Influenza (flu) can be a serious and sometimes life-threatening respiratory illness caused by influenza viruses. The Centers for Disease Control and Prevention estimates that since 2010, flu has caused between 140,000 and 960,000 hospitalizations and between 12,000 and 79,000 deaths each year. The best way to help prevent the flu is by getting vaccinated every year, as vaccinations have been shown to reduce the risk of flu illness. However, if you do get sick, you’ll want to determine if it’s caused by a flu virus so you can quickly start treatment if needed.

Wisconsin Diagnostic Laboratories (WDL), the largest Wisconsin-based laboratory and provider to the Froedtert & the Medical College of Wisconsin health network, can help with that determination. WDL exclusively uses rapid and highly sensitive Nucleic Acid Amplified Testing (NAAT), which extracts influenza viral ribonucleic acid (RNA) from your nasal swab sample and multiplies it using a technique called reverse transcription-polymerase chain reaction. This technique rapidly produces billions of copies of your RNA, greatly increasing the test’s ability to detect a flu virus. Providing you with an accurate result within 30 minutes, this test is the quickest way to know if you should start antiviral treatment, which works best against a flu virus if started sooner rather than later. Below, find additional information on the flu, as well as alternative flu tests to be aware of.

Why am I feeling so bad?

Flu is contagious and can make you feel bad soon after you “catch” the virus. The virus gets into cells in the respiratory tract where it reproduces rapidly, causing symptoms such as fever, chills, body aches, headache, fatigue, cough and sore throat. Some of these symptoms are similar to the common cold, but are usually more severe.

The Flu Virus Family

There are three major types of influenza virus: Types A, B and C. Types A and B are more commonly seen in humans. Type C rarely causes human infections. Influenza viruses are constantly changing or mutating. These mutations can eventually lead to different subtypes, especially in influenza A. These constant changes are the reason it is important to be vaccinated every year. The mutations are also the reason the vaccines are not quite as effective some years – creating an ongoing battle between researchers and the virus.

Suboptimal Flu Virus Tests

Because other respiratory illnesses can mimic flu, it is important to test for the flu virus. To test for flu, a respiratory sample is obtained using a thin, flexible swab that is inserted through the nostril and eased down into the back of the nasopharynx, where the highest concentration of virus exists.

Accurate and rapid testing, like the NAAT used within the Froedtert & MCW health network, helps determine the best treatment choices. As previously mentioned, if antiviral treatment is indicated, the sooner it is given, the better the outcome. It’s important to be aware of other flu tests that are not as quick or accurate as the NAAT:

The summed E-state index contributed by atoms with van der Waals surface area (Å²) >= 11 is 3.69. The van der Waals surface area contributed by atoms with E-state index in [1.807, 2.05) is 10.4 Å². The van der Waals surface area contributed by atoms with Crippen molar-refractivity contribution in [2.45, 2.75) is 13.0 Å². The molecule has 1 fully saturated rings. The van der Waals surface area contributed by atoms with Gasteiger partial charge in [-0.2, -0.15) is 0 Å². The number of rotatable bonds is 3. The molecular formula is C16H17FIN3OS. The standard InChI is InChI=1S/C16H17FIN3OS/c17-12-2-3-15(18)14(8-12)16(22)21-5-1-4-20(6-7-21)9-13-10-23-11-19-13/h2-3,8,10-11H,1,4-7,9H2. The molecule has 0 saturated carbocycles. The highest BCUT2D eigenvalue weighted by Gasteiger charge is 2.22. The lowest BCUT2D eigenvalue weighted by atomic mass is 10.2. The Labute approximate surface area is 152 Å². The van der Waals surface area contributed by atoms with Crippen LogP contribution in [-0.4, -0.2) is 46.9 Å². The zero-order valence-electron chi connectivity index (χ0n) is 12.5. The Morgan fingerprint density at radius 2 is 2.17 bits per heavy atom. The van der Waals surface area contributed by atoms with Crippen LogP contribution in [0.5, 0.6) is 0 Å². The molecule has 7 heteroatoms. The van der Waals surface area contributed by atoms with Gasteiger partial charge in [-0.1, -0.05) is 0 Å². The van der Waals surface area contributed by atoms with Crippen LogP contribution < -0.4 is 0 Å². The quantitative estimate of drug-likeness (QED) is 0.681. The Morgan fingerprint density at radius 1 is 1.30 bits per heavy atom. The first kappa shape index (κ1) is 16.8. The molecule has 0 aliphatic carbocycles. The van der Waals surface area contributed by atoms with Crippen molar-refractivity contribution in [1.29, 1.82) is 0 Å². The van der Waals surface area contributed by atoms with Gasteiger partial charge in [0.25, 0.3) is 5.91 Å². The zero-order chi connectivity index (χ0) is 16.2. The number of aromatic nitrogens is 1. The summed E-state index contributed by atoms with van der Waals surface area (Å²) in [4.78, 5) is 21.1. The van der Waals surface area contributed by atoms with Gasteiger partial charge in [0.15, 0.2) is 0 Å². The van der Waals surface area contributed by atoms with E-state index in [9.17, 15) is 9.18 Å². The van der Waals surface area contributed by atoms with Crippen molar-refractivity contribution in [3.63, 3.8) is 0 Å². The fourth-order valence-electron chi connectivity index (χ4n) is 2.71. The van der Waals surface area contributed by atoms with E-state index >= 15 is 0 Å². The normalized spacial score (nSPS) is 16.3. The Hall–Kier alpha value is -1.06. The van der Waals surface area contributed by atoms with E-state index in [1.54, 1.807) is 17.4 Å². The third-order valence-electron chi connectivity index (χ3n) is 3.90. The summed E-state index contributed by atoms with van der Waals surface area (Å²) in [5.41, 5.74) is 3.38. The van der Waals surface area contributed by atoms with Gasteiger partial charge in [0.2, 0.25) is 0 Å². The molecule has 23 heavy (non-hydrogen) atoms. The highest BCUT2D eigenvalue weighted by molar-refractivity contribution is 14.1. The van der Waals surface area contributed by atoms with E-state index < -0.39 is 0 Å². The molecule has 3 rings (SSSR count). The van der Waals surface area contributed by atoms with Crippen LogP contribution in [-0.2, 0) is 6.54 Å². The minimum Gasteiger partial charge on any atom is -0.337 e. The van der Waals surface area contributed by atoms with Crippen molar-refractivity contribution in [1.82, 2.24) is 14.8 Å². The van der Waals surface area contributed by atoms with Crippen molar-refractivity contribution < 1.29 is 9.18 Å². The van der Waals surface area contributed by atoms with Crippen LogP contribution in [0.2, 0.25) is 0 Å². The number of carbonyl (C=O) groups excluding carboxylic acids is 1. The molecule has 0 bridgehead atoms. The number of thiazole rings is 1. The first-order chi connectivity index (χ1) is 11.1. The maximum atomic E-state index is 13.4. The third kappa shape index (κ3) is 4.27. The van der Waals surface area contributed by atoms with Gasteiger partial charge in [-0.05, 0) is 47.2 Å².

• Rapid Shell Vial and Viral Tissue Cell Culture Tests – These tests involve growing the virus in tissue culture tubes. While the virus reproduces rapidly, rapid cell culture results usually take 1–3 days, while viral tissue cell culture takes 3–10 days. Either way, the results are usually too late to treat the patient.
  • Rapid Influenza Antigen Tests – The proteins on the surface of the influenza virus are called antigens. These antigens produce an immune (antibody) response by your body. This class of tests detects flu virus antigens. These are rapid tests, but are not highly sensitive, leading to the possibility of a false-negative result.

Even though these other tests are not as fast and sensitive as NAAT, they are still important to help track the strains that are circulating during the flu season. This information is useful for developing overall strategies to help prevent epidemics and to help predict seasonal strains for optimal vaccines.

Whether you share home space with young children, share an office space or take care of aging adults, minimizing the impact of the flu is a goal we all share. In addition, WDL and the Froedtert & MCW health network share a goal to make you feel better fast this season, and flu NAAT can help you achieve that goal.

Wisconsin Diagnostic Laboratories (WDL) specializes in delivering comprehensive, clinical laboratory services to a wide variety of clients ranging from large tertiary care centers to community hospitals, primary care clinics and long-term care facilities. We also serve as a reference laboratory to a number of other laboratories throughout Wisconsin and northern Illinois. With more than 500 employees, highly sophisticated instrumentation and cutting-edge technology, WDL has the depth, resources and experience to provide exceptional, quality laboratory testing.